This was a retrospective study of two consecutive primary TKA groups with different pain management protocols. Between January 2002 and December 2003, 286 primary TKAs (248 patients) were performed at our institution by the senior surgeon (CSR). These included 38 bilateral TKAs, 24 being single-stage. All patients were implanted with posterior stabilized (PS) designs, which consisted of 204 mobile-bearing P.F.C.® Sigma™ RP; 48 fixed-bearing P.F.C.® Sigma™ and 34 all-polyethylene Knee systems (DePuy Orthopedics, Inc., Johnson and Johnson, Warsaw, IN). No local periarticular injection was given at the time of surgery for pain control. The details of the rehabilitation protocol used have been described earlier by the authors. [17] The postoperative pain management consisted of continuous postoperative epidural anesthesia for 24-48 h in conjunction with adjuvant femoral nerve block for 24 h, with supplemental PCA and oral narcotics as necessary. Continuous passive motion (CPM) for assisted ROM was started on postoperative Day 1 from 0-60° and increased as tolerated. Closed suction drain was removed after 24 h and compression dressing was removed after 48 h. Mechanical compression boots were used continuously for 72 h. Physical therapy was started on postoperative Day 1 to aid in progressive, protected ambulation as well as isometric and ROM exercises. Warfarin was used for deep vein thrombosis prophylaxis with a target International Normalized Ratio (INR) of 1.5-2. A routine Doppler scan was done on postoperative Day 2. If the scan was negative, patients were started on aspirin; otherwise warfarin was continued for six weeks with regular INR monitoring. High-risk patients were continued on warfarin for six weeks anyway. Most patients were preferably discharged to home, or to inpatient rehabilitation, or to a skilled nursing home facility by postoperative Day 3 in consultation with social worker and home health services.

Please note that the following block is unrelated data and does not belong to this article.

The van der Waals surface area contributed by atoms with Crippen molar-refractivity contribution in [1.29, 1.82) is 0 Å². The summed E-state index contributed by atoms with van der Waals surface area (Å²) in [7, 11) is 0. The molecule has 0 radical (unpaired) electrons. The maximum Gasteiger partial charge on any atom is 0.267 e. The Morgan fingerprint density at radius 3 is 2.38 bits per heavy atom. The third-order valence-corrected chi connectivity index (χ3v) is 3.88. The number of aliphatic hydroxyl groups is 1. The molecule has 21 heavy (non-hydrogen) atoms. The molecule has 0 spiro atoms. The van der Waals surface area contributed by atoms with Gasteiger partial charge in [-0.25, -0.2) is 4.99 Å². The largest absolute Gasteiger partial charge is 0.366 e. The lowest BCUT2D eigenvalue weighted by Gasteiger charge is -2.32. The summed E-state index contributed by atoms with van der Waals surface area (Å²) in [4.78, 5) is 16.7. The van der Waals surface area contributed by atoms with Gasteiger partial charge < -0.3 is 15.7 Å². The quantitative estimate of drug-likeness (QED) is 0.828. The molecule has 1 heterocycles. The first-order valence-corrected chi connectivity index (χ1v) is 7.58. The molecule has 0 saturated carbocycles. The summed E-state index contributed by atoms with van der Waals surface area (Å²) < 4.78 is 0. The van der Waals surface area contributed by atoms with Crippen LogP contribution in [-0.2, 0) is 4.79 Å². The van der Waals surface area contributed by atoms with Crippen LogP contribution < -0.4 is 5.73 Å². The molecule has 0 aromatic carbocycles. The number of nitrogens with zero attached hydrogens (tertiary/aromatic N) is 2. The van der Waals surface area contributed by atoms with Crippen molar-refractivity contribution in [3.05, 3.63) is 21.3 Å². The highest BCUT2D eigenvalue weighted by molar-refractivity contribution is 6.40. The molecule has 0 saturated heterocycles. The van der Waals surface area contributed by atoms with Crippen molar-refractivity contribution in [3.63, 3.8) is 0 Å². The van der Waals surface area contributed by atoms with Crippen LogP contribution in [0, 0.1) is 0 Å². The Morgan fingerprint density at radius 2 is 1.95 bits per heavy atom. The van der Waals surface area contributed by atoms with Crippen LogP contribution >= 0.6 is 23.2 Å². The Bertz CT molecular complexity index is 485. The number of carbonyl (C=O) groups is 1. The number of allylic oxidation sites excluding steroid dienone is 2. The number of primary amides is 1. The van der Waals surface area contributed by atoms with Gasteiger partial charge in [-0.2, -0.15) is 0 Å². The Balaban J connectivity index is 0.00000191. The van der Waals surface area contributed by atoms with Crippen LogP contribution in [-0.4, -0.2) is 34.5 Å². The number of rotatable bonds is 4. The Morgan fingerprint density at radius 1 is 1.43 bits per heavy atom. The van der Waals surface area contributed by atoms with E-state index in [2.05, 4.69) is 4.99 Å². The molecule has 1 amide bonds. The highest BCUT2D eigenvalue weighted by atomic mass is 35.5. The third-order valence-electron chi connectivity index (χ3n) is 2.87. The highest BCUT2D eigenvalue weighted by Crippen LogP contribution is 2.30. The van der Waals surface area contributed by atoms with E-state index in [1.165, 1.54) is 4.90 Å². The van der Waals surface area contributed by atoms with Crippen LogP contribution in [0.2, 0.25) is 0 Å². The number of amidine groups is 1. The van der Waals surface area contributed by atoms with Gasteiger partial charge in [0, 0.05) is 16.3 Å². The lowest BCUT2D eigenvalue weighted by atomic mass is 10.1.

The second group consisted of 292 primary TKAs (251 patients) performed between January 2004 to March 2006 by two surgeons (CSR and ASR). These included 41 bilateral procedures, 28 being single-stage. The designs used in this group were also PS and included 149 fixed-bearing P.F.C.® Sigma™, 38 mobile-bearing P.F.C.® Sigma™ RP and 105 mobile-bearing high-flexion P.F.C.® Sigma™ RP-F Knee systems (DePuy Orthopedics, Inc., Johnson and Johnson, Warsaw, IN). These patients received a multimodal pain management protocol, including a peri-articular injection of a steroid-containing local anesthetic at the time of surgery [Table 1],[Table 2]. [15],[16] The multimodal protocol uses the principles of preemptive analgesia and avoids parenteral narcotics. [15],[16] No postoperative epidural or regional blocks was used in this group. By avoiding the use of parenteral narcotics and regional blocks, most side-effects like respiratory depression, ileus, hypotension, bradycardia, pruritis, urinary retention, cognitive effects, nausea and vomiting were also minimized. Apart from the difference in pain management protocol, the rehabilitation protocol was essentially similar to the first group.